Natural Features & Ecosystems
Lake Superior has shaped Isle Royale's rugged rocky shore and created its isolation. Crossing the lake was not easy for the island's first visitors. They were hunter-gatherers that came for copper, maple sugar, game, fish, and berries for thousands of years. North Shore Ojibway not only utilized the island's resources in prehistoric time, but were part of fishing and mining booms of the 1800s as well. Although the establishment of a national park in the 1930s brought about modern ties to the state of Michigan, historic bonds were to the north, and many descendants of Isle Royale's original Ojibway visitors still reside in the Grand Portage and Thunder Bay areas today.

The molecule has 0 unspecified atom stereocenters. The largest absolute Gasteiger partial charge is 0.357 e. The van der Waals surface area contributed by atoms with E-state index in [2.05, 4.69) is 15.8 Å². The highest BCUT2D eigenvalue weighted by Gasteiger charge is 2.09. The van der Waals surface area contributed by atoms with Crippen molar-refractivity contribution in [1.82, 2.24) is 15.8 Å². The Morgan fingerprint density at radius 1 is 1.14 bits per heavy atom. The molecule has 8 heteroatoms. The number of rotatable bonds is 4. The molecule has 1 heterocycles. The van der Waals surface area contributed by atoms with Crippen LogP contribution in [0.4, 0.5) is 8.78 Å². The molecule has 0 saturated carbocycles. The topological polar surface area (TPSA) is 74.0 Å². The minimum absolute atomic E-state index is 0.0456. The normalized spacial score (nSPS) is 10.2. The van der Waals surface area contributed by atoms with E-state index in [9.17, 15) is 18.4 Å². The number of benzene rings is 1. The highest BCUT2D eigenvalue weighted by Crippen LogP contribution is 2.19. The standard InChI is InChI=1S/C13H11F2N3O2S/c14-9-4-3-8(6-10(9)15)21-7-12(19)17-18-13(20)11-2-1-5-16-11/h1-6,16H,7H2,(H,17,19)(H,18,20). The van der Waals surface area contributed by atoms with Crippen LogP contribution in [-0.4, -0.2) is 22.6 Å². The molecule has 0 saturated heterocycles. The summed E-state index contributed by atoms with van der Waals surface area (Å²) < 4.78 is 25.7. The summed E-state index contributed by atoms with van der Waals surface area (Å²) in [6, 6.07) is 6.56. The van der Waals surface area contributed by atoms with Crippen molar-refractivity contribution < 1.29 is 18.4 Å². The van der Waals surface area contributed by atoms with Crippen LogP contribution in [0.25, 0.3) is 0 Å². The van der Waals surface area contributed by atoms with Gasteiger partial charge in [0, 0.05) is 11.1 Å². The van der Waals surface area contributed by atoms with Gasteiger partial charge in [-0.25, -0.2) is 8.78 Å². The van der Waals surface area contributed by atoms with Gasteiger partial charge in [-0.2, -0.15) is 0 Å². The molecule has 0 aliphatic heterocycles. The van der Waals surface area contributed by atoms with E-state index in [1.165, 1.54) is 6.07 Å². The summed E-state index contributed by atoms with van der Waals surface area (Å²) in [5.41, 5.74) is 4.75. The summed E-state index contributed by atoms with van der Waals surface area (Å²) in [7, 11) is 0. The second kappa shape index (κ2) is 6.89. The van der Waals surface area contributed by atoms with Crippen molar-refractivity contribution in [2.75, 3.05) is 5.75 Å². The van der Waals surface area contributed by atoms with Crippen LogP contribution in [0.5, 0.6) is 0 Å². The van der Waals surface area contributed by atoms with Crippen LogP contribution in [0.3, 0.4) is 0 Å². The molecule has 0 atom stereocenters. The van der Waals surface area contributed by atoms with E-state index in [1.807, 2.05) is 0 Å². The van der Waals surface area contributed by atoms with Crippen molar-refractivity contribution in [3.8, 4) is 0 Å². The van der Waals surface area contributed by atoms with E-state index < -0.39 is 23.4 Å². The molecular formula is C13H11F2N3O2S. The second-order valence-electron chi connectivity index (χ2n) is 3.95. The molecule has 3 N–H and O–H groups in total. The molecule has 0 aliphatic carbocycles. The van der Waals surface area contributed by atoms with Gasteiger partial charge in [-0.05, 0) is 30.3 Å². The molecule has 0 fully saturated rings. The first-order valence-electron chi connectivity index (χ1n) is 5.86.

Did You Know?
Although the yearly number of visitors to Isle Royale is less than Yellowstone receives in a day, the Island's per acre backcountry use is the highest of all National Parks in the United States.